While running American, Mr. Crandall did not enjoy the competition that Dallas-based American faced from Dallas-based discounter, Southwest Airlines. In this WSJ ($) letter to the editor, Mr. Crandall takes the Journal to task for what he considers revisionist history regarding the controversial Wright Amendment, which restricts Southwest from flying most interstate routes from its Dallas Love Field hub:
In the 1960s, the cities of Dallas and Fort Worth made an agreement with the U.S. government and with the airlines then serving the two cities. The U.S. had told the cities that it wouldn't provide continued support for two airports, but that if they could agree on a single airport, the government would provide help in creating it. The cities agreed to prohibit competition with DFW from any other airport, the airlines serving both city airports agreed to move and to take on the financial burden of paying off the bonds with which DFW would be built and sustained, and the new airport was built. During construction, Southwest was created, and when the airlines moved to DFW, Southwest found a legal loophole that allowed it to remain at Love Field, which is much closer to the businesses, hotels and high-income residential areas of Dallas. Thus, Southwest gained a unique monopoly position in one of the country's premier markets and avoided bearing any of the cost of creating and sustaining DFW.
The city of Dallas could and should have closed Love Field to fulfill its promise to prevent competition against DFW, as Denver did when it closed Stapleton to prevent it from competing with the new Denver airport. Unfortunately, Dallas lacked the moral courage to fulfill its obligation. In retrospect, it was a mistake for American and others to agree to the compromise that the Wright Amendment represented, for Southwest and others now mischaracterize it at every opportunity.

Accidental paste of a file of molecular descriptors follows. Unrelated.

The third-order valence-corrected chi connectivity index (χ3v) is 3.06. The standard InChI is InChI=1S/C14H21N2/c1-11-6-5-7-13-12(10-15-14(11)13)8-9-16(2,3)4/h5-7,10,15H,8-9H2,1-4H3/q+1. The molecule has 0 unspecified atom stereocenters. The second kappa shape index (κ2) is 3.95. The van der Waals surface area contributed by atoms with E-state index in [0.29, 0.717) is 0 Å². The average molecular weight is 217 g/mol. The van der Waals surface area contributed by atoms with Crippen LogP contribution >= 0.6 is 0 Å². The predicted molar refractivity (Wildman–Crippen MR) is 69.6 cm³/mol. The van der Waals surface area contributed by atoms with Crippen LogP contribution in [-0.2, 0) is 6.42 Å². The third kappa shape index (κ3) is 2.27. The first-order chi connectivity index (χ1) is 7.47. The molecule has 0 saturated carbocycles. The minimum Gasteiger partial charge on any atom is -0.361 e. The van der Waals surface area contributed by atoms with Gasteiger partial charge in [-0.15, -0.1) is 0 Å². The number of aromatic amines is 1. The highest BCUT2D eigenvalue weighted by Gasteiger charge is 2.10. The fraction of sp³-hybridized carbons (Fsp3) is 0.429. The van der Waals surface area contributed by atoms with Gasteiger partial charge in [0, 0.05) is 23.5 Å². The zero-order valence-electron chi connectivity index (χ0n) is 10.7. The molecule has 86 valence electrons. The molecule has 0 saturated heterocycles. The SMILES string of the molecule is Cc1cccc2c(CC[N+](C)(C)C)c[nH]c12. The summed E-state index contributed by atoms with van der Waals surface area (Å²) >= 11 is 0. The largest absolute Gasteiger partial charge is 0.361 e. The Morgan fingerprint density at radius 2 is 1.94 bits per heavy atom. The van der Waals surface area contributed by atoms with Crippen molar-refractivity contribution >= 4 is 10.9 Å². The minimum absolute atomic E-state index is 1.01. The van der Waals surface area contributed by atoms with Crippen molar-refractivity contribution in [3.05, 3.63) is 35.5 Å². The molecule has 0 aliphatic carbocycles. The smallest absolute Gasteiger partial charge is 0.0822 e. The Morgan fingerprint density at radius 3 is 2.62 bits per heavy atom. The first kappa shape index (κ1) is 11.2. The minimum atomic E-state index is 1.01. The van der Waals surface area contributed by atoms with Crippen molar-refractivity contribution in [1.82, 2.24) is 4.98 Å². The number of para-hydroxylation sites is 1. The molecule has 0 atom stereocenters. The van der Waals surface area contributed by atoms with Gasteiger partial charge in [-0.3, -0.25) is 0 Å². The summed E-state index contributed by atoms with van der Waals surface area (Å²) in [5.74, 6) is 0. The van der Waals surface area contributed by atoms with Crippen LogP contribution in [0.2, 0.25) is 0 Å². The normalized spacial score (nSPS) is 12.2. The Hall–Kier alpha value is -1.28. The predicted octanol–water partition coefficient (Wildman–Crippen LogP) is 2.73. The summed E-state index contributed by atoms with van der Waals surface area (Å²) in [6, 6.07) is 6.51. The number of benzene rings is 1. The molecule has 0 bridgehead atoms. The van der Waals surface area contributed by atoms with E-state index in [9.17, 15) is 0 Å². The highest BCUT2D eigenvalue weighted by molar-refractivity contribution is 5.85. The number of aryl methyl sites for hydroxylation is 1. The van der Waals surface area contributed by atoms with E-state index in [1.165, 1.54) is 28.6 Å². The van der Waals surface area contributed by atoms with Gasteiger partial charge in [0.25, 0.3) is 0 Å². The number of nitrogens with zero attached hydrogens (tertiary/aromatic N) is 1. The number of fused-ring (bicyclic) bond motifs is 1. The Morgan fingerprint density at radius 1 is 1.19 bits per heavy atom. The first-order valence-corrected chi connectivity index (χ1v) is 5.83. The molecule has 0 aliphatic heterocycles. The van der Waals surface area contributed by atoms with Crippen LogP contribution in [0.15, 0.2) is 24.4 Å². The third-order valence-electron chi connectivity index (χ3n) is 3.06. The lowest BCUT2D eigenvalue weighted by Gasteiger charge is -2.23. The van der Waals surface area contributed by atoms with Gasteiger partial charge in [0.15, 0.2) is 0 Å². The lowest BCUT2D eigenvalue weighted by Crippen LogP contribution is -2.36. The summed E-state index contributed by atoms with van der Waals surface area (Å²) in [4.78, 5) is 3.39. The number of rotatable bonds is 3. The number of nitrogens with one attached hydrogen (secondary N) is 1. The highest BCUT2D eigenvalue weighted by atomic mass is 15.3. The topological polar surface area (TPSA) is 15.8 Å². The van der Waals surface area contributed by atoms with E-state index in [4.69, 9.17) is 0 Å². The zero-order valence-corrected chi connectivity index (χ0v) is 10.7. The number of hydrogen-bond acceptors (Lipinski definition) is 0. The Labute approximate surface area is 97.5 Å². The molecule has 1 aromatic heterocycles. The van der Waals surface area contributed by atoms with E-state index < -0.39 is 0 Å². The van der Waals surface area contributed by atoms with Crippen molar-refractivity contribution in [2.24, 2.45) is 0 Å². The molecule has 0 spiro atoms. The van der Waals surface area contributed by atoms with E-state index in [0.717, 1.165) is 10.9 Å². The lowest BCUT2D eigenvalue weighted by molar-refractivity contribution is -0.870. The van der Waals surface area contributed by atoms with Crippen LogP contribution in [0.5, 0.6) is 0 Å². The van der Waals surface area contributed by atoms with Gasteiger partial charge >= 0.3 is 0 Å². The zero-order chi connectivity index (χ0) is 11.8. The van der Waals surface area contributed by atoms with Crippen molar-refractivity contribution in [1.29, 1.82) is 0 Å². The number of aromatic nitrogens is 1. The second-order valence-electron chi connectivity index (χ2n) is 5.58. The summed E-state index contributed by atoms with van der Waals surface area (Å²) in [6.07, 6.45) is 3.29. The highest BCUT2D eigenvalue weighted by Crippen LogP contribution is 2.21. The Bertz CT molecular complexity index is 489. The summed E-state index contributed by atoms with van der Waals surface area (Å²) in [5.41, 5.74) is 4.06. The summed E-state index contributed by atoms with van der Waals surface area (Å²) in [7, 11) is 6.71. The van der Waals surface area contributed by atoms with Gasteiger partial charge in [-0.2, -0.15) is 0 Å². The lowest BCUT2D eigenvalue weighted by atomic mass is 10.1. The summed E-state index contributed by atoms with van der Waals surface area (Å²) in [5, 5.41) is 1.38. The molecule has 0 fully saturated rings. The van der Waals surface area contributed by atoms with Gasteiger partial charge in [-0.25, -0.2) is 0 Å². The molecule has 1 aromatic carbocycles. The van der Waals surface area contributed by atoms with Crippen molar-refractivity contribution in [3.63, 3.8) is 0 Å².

Lino A Graglia is the A. Dalton Cross Professor of Law at the University of Texas Law School and Texas' foremost Constitutional law scholar. From time to time, he has also been one of the more outspoken and controversial commentators on application of Constitutional law to social issues in American society.
In this Opinion Journal op-ed, Professor Graglia notes that modern Constitutional law is narrowly based:
The essential irrelevance of the Constitution to contemporary constitutional law should be clear enough from the fact that the great majority of Supreme Court rulings of unconstitutionality involve state, not federal, law; and nearly all of them purport to be based on a single constitutional provision, the 14th Amendment--in fact, on only four words in one sentence of the Amendment, "due process" and "equal protection." The 14th Amendment has to a large extent become a second constitution, replacing the original. . .